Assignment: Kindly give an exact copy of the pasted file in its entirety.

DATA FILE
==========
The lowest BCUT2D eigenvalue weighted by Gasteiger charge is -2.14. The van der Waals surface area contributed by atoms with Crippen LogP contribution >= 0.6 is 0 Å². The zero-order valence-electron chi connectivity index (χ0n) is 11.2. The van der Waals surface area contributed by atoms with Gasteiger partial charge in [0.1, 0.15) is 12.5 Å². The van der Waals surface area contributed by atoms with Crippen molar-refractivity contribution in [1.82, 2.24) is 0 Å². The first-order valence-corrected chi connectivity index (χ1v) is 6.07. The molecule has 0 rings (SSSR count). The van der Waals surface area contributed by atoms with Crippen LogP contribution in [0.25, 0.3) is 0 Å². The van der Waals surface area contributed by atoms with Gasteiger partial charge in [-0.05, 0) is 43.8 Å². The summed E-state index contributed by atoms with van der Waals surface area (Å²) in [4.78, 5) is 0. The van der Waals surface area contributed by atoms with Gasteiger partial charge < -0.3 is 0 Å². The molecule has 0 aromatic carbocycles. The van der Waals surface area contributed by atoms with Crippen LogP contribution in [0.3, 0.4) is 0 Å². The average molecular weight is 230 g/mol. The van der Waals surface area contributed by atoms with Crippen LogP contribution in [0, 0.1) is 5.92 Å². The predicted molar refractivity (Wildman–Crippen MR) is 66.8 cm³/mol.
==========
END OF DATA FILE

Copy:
The lowest BCUT2D eigenvalue weighted by Gasteiger charge is -2.14. The van der Waals surface area contributed by atoms with Crippen LogP contribution >= 0.6 is 0 Å². The zero-order valence-electron chi connectivity index (χ0n) is 11.2. The van der Waals surface area contributed by atoms with Gasteiger partial charge in [0.1, 0.15) is 12.5 Å². The van der Waals surface area contributed by atoms with Crippen molar-refractivity contribution in [1.82, 2.24) is 0 Å². The first-order valence-corrected chi connectivity index (χ1v) is 6.07. The molecule has 0 rings (SSSR count). The van der Waals surface area contributed by atoms with Crippen LogP contribution in [0.25, 0.3) is 0 Å². The van der Waals surface area contributed by atoms with Gasteiger partial charge in [-0.05, 0) is 43.8 Å². The summed E-state index contributed by atoms with van der Waals surface area (Å²) in [4.78, 5) is 0. The van der Waals surface area contributed by atoms with Gasteiger partial charge < -0.3 is 0 Å². The molecule has 0 aromatic carbocycles. The van der Waals surface area contributed by atoms with Crippen LogP contribution in [0.3, 0.4) is 0 Å². The average molecular weight is 230 g/mol. The van der Waals surface area contributed by atoms with Crippen LogP contribution in [0, 0.1) is 5.92 Å². The predicted molar refractivity (Wildman–Crippen MR) is 66.8 cm³/mol.